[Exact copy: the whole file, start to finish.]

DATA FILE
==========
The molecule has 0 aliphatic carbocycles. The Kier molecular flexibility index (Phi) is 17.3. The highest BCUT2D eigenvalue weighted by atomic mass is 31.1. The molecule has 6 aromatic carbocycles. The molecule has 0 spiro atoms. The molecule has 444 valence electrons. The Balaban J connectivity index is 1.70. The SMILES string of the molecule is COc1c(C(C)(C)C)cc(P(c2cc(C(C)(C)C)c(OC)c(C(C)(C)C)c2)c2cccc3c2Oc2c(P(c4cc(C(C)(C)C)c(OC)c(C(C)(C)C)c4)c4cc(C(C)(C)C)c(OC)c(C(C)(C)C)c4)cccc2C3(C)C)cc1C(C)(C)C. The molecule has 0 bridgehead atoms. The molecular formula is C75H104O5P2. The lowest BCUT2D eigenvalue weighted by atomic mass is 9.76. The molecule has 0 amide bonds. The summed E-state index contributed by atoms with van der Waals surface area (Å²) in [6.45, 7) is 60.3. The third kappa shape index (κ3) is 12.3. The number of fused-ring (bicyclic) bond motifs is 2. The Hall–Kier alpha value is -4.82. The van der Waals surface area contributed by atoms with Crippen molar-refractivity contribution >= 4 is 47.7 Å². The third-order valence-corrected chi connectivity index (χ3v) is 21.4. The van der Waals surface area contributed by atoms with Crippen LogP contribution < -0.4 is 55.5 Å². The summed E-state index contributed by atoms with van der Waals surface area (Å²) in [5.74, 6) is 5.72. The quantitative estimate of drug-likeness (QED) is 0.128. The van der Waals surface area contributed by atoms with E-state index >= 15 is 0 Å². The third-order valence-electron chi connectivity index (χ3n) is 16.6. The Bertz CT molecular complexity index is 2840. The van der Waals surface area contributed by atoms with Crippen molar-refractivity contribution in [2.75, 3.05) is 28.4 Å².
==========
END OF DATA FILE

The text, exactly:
The molecule has 0 aliphatic carbocycles. The Kier molecular flexibility index (Phi) is 17.3. The highest BCUT2D eigenvalue weighted by atomic mass is 31.1. The molecule has 6 aromatic carbocycles. The molecule has 0 spiro atoms. The molecule has 444 valence electrons. The Balaban J connectivity index is 1.70. The SMILES string of the molecule is COc1c(C(C)(C)C)cc(P(c2cc(C(C)(C)C)c(OC)c(C(C)(C)C)c2)c2cccc3c2Oc2c(P(c4cc(C(C)(C)C)c(OC)c(C(C)(C)C)c4)c4cc(C(C)(C)C)c(OC)c(C(C)(C)C)c4)cccc2C3(C)C)cc1C(C)(C)C. The molecule has 0 bridgehead atoms. The molecular formula is C75H104O5P2. The lowest BCUT2D eigenvalue weighted by atomic mass is 9.76. The molecule has 0 amide bonds. The summed E-state index contributed by atoms with van der Waals surface area (Å²) in [6.45, 7) is 60.3. The third kappa shape index (κ3) is 12.3. The number of fused-ring (bicyclic) bond motifs is 2. The Hall–Kier alpha value is -4.82. The van der Waals surface area contributed by atoms with Crippen molar-refractivity contribution >= 4 is 47.7 Å². The third-order valence-corrected chi connectivity index (χ3v) is 21.4. The van der Waals surface area contributed by atoms with Crippen LogP contribution < -0.4 is 55.5 Å². The summed E-state index contributed by atoms with van der Waals surface area (Å²) in [5.74, 6) is 5.72. The quantitative estimate of drug-likeness (QED) is 0.128. The van der Waals surface area contributed by atoms with E-state index >= 15 is 0 Å². The third-order valence-electron chi connectivity index (χ3n) is 16.6. The Bertz CT molecular complexity index is 2840. The van der Waals surface area contributed by atoms with Crippen molar-refractivity contribution in [2.75, 3.05) is 28.4 Å².